Wall Street Journal, October 13, 1994; reprinted in Democracy and the Constitution: Landmarks of Contemporary Political Thought (AEI Press, 2006).
Our presidents have become big talkers. President Clinton, for example, is going across the country this week to sing the praises of his administration and of the Democratic candidates for whom he is campaigning. Even when there isn’t an election near, he is forever on the radio or running around the country making speeches, pounding the lectern, and asking the public to support his legislative program. He even employs his wife in this task.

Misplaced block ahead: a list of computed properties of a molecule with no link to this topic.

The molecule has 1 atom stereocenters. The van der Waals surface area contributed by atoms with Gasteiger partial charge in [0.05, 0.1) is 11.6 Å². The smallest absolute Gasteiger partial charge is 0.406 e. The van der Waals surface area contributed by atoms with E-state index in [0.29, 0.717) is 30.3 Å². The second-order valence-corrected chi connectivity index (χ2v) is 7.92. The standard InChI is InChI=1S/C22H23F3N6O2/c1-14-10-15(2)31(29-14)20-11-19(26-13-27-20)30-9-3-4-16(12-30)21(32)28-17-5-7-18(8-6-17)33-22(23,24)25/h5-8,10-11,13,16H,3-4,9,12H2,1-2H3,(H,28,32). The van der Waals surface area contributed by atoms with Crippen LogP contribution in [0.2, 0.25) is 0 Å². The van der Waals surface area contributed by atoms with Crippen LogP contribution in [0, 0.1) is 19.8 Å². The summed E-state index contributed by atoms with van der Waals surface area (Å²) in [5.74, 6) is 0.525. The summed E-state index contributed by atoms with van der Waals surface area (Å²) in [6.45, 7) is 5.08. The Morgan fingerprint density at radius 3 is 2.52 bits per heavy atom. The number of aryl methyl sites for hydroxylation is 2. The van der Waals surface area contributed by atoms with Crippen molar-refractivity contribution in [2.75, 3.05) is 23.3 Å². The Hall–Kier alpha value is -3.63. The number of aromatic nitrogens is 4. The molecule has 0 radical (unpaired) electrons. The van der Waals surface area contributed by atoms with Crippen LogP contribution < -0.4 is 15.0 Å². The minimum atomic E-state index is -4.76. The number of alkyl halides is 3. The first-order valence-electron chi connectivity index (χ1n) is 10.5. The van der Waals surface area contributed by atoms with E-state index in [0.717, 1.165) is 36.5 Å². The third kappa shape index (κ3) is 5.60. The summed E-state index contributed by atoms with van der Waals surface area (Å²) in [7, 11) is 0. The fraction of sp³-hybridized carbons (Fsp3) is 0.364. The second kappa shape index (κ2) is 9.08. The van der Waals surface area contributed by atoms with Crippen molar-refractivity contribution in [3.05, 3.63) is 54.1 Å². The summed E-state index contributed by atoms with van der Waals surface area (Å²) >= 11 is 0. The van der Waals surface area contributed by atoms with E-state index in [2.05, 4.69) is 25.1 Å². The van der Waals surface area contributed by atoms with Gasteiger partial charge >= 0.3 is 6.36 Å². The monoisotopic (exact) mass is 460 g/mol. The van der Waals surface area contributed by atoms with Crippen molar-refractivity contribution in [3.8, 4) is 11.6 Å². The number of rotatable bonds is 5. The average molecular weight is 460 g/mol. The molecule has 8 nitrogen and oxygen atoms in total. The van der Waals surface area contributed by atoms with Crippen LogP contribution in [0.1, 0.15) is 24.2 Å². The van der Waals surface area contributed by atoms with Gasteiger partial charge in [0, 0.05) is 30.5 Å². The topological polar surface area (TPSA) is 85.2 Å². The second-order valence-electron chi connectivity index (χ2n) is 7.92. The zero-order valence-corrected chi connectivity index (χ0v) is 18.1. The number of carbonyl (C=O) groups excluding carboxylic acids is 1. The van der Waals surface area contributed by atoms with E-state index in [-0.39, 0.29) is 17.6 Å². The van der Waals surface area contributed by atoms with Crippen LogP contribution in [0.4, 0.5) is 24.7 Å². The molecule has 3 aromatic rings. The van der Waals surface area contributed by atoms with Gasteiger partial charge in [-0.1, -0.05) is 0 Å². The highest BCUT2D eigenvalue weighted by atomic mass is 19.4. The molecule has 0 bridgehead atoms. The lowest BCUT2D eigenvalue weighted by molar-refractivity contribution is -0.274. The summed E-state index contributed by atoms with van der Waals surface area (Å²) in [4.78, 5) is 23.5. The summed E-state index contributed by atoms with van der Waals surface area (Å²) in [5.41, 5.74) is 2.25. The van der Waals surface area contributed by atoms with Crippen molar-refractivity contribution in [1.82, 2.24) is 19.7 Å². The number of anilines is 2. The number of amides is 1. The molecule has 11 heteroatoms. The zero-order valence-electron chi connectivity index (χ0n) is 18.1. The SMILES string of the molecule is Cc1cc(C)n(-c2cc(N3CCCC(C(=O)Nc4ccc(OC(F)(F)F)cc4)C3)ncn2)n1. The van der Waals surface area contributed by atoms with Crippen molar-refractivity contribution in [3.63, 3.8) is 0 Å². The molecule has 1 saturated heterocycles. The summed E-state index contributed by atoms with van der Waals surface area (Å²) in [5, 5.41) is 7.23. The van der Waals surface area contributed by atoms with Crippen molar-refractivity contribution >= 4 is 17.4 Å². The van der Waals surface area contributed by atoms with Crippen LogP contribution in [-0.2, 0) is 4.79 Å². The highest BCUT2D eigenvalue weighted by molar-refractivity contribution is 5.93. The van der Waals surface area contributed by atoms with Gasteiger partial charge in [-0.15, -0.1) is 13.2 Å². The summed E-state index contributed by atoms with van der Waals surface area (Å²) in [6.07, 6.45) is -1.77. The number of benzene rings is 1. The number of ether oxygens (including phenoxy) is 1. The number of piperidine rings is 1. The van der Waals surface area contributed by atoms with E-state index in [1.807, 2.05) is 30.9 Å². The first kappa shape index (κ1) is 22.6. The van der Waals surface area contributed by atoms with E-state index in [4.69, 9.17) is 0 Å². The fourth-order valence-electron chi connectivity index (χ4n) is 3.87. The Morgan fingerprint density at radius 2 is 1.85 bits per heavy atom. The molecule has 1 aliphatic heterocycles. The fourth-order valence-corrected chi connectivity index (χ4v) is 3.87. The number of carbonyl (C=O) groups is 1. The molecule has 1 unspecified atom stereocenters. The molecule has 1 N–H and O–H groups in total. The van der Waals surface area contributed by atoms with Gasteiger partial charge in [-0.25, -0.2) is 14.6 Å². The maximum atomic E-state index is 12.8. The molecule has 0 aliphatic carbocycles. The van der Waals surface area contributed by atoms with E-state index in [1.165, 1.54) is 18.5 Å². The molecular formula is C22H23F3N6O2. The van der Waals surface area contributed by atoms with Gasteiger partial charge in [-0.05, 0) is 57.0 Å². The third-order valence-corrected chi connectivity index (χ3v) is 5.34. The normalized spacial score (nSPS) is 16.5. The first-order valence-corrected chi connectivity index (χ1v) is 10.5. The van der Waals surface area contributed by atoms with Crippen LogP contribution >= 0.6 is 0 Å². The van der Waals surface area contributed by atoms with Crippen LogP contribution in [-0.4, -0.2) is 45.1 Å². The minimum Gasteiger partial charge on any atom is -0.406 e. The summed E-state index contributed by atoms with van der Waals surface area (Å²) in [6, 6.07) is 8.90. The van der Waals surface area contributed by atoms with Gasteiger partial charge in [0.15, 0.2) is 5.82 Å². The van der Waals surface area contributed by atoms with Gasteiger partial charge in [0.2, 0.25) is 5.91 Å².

Rather than object, the American people seem to think it altogether appropriate that the president should address them directly and on radio and TV. Everyone else does who has something to sell, so why shouldn’t the president? Still, there was a time when presidents were supposed to confine their talking to written communications addressed to Congress. In 1868, Andrew Johnson was impeached and put on trial before the Senate, in part because of his practice of making public political speeches.
American Enterprise Institute